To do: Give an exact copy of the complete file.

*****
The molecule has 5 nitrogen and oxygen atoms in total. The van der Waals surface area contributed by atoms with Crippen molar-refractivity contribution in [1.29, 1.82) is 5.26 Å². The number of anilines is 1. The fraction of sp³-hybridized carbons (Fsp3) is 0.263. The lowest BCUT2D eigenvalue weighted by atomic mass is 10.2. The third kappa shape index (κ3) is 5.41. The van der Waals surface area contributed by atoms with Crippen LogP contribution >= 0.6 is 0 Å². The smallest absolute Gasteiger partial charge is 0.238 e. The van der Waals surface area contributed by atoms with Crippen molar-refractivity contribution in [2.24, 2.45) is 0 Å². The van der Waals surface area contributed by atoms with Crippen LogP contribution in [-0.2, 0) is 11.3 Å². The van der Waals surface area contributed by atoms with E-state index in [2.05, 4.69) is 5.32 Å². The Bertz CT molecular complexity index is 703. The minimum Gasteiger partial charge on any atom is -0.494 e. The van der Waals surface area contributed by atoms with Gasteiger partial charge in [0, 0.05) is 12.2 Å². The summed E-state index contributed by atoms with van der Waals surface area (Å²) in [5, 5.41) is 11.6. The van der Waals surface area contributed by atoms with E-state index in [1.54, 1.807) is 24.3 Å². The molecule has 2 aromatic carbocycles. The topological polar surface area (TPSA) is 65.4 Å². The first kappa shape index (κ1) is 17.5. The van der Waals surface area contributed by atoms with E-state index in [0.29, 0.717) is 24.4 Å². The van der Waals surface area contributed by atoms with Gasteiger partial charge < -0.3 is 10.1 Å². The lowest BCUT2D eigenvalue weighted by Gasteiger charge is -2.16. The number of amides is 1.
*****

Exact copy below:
The molecule has 5 nitrogen and oxygen atoms in total. The van der Waals surface area contributed by atoms with Crippen molar-refractivity contribution in [1.29, 1.82) is 5.26 Å². The number of anilines is 1. The fraction of sp³-hybridized carbons (Fsp3) is 0.263. The lowest BCUT2D eigenvalue weighted by atomic mass is 10.2. The third kappa shape index (κ3) is 5.41. The van der Waals surface area contributed by atoms with Crippen LogP contribution >= 0.6 is 0 Å². The smallest absolute Gasteiger partial charge is 0.238 e. The van der Waals surface area contributed by atoms with Crippen molar-refractivity contribution in [2.24, 2.45) is 0 Å². The van der Waals surface area contributed by atoms with Crippen LogP contribution in [-0.2, 0) is 11.3 Å². The van der Waals surface area contributed by atoms with E-state index in [2.05, 4.69) is 5.32 Å². The Bertz CT molecular complexity index is 703. The minimum Gasteiger partial charge on any atom is -0.494 e. The van der Waals surface area contributed by atoms with Gasteiger partial charge in [0, 0.05) is 12.2 Å². The summed E-state index contributed by atoms with van der Waals surface area (Å²) in [5, 5.41) is 11.6. The van der Waals surface area contributed by atoms with E-state index in [1.54, 1.807) is 24.3 Å². The molecule has 2 aromatic carbocycles. The topological polar surface area (TPSA) is 65.4 Å². The first kappa shape index (κ1) is 17.5. The van der Waals surface area contributed by atoms with E-state index in [0.29, 0.717) is 24.4 Å². The van der Waals surface area contributed by atoms with Gasteiger partial charge < -0.3 is 10.1 Å². The lowest BCUT2D eigenvalue weighted by Gasteiger charge is -2.16. The number of amides is 1.